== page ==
The equity release market has had more than its fair share of bad publicity in recent months, much of it unfair and misleading. This, coupled with compliance issues, long processes and the need to be aware of complex subjects such as state benefits, has led many brokers to steer clear of it.There is great anticipation over the upcoming results of the Financial Services Authority’s most recent mystery shop, and there’s plenty of frustration among advisers and lenders that want equity release to be recognised as a valuable tool in retirement planning. The Association of Mortgage Intermediaries’ census on equity release in February showed that 54% of brokers were not offering equity release to clients due to compliance issues and 46% were steering clear due to a lack of training and qualifications. A franchise system could help resolve the bulk of the compliance issues by offering proven systems, administrative support and guidance. But for the 46% of intermediaries who do not offer advice due to lack of training and qualifications, the onus would still be on them to ensure they take the examinations and spend the time doing the training. Advisers have to ask themselves – is it worth committing my time to ensure I am up to speed with equity release, thereby ensuring my clients are getting best advice? A franchise proposition that offers back office systems and administrative support to those who wish to advise on equity release could give an element of confidence to brokers who are in two minds as to whether to enter the market. But the responsibility for the advice would still remain with brokers, which means they would still have to commit to gaining the relevant knowledge and qualifications, and also set aside time to keep up with the latest developments. Many brokers who come across clients in need of equity release advice pass on their cases to independent specialists. If an adviser has struck up a good relationship with a specialist and has the confidence that their clients are receiving good service and independent advice, every-one wins. Intermediaries do not have to concern themselves with compliance issues, they maintain their reputation with clients, they may receive remuneration for the referrals and other areas of business not undertaken by the specialist can be referred back to the original intermediaries. Looking at the results of the AMI census, this is the most popular route for intermediaries. Some 60% of respondents say they discuss equity release with their clients and then refer them. Of those referring, 64% refer cases to third party specialists. When our ageing population, poor pension provision and the rising cost of living are taken into consideration there is no doubt the equity release sector will grow. It is inevitable that some people will have to dip into the equity in their homes to ensure they have a reasonable standard of living in retirement. Since the previous FSA mystery shop the industry has put in place certain mechanisms to help advisers and consumers. The FSA has introduced a guide for consumers called Raising Money from Your Home and information is available for consumers and advisers on the regulator’s website. The Council of Mortgage Lenders has released good practice notes for those advising on equity release. AMI and the Association of Independent Financial Advisers have launched a portal and guidance notes for advisers. There are technical workshops available from the Personal Finance Society and software has been designed to help with advising clients on state benefits. But is this enough? There is no mechanism that ensures brokers cover all areas in the advice they give to clients. Many intermediaries and companies are committed to ensuring quality of advice and their own system to ensure all relevant areas are covered. But when it comes to advisers who do not advise on equity release on a regular basis and do not refer their cases, it is unlikely they can commit enough time to the odd case they come across to ensure they have taken every aspect into account although this is critical to best advice. Equity release is seen as an emerging market, with those already committed to gaining qualifications and keeping abreast of developments being passionate about serving their clients well. What is needed is for the industry to come together and develop initiatives that give confidence to brokers who want to enter the market and peace of mind to clients. The image of equity release has to be positive, giving clients up-to-date, independent information rather than having them rely on press articles that fill them with fear. Information can soon be old news as lenders and reversion providers constantly come up with innovative products. It is advisers’ responsibility to keep up-to-date with the latest developments. Clients must be able to make informed decisions on whether equity release is right for them. They must know what to expect from advisers and what areas will be covered during meetings or conversations. And they need to be able to ascertain if they have been given good advice. It has been said that one of the problems facing people considering equity release is gaining access to independent advice. This must be addressed. Clients need easy access to information. There must be a well publicised list of qualified individuals who specialise in equity release. There must be clear advice processes and industry bodies that advisers can turn to when they need guidance. The industry must be seen as working to address the needs of the consumers. And we must inform the press about initiatives and innovations. This will help to prevent misleading articles. What the industry does not need is another battering from the FSA’s mystery shop results. This would give the press and the consumer associations an excuse to have a field day with what will be perceived to be at best incompetence and at worst a scandal.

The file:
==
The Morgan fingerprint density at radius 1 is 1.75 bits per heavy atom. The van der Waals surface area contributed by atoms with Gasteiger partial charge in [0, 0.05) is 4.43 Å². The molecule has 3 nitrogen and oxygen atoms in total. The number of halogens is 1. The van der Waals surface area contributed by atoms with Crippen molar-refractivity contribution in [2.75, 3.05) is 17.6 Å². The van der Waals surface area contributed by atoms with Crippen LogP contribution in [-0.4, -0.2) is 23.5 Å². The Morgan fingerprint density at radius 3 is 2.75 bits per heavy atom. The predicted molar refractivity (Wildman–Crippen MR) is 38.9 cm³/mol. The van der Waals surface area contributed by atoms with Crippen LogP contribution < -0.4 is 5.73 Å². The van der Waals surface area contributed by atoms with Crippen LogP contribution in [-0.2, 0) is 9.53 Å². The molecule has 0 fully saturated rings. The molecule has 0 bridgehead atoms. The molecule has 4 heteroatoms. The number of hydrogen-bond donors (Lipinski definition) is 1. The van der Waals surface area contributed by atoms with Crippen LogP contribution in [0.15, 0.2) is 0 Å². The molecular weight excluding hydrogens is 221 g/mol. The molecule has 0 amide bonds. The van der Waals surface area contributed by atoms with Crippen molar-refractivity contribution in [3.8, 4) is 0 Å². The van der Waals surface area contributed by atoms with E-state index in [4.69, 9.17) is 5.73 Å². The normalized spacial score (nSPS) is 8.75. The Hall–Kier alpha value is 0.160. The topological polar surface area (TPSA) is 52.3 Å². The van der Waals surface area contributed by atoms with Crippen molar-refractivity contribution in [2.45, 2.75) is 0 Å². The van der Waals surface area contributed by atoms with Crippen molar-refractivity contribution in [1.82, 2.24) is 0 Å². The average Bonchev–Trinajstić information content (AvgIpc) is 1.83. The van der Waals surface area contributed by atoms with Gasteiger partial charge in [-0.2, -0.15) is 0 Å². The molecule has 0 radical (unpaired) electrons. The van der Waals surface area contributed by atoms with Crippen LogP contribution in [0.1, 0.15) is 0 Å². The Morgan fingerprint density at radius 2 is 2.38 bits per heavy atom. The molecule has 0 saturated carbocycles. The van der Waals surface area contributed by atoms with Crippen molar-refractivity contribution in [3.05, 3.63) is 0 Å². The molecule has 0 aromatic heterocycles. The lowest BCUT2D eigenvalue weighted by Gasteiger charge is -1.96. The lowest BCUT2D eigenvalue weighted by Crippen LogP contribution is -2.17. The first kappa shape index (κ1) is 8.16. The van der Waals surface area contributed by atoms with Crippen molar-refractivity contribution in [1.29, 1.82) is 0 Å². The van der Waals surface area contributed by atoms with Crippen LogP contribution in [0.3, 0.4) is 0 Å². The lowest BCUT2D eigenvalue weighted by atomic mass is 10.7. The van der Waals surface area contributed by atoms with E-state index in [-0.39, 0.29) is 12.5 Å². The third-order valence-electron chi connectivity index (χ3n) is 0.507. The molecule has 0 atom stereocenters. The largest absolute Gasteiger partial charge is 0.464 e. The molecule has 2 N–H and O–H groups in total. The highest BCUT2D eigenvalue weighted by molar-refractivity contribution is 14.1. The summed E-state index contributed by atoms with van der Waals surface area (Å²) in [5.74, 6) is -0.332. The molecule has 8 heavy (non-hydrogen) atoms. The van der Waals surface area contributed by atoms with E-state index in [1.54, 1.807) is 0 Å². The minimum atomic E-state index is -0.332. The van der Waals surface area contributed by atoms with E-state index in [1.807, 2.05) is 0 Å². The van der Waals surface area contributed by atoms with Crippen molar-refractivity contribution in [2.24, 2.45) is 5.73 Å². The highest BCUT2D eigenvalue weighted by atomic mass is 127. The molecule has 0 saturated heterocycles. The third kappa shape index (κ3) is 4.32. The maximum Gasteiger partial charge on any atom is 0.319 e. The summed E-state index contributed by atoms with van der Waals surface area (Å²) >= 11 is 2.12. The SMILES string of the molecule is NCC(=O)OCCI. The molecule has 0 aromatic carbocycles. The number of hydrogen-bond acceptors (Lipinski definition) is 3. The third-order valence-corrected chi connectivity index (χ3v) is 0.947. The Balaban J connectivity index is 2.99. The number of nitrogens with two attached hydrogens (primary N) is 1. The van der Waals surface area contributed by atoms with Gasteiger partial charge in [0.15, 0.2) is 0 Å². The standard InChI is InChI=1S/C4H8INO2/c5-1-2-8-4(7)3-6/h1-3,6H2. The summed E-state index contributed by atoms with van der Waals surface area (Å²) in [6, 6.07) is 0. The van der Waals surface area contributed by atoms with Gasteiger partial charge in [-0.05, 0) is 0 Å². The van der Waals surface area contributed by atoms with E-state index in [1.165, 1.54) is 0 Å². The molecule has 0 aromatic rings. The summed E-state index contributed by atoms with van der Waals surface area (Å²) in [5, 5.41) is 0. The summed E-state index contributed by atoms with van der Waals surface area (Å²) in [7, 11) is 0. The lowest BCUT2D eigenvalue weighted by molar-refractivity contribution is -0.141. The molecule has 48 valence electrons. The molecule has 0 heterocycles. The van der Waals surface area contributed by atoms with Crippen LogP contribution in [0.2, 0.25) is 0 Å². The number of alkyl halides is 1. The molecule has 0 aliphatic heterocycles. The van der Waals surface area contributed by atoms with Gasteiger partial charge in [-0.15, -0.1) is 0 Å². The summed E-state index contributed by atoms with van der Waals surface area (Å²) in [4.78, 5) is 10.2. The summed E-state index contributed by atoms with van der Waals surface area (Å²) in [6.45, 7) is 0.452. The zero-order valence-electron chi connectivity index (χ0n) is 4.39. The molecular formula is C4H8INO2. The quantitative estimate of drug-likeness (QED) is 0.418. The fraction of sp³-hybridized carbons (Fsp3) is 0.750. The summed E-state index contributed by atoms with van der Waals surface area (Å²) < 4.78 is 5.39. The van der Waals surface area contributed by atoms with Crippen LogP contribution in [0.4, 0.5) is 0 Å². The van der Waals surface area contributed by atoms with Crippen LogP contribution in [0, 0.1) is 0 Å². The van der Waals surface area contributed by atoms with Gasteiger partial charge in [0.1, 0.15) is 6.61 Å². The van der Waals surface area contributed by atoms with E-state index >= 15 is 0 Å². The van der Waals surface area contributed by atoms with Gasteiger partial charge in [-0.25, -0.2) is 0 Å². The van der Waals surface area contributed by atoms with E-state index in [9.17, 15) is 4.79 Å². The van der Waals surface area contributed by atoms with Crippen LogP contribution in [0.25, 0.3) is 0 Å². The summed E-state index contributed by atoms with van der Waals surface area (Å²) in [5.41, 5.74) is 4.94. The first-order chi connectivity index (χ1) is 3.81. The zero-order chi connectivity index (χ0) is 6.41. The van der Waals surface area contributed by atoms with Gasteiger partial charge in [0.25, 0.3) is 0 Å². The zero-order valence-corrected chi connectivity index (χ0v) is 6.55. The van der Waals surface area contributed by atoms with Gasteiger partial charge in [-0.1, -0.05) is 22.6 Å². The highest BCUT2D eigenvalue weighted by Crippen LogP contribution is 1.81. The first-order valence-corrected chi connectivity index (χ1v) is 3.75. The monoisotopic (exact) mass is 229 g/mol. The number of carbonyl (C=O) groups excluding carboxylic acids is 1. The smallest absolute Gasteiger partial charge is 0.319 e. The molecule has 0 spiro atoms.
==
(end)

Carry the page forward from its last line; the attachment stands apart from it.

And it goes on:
The equity release industry can boost its image by cleaning up its act and keeping the press updated on the many initiatives that are underway to help clients, says Andrea Rozario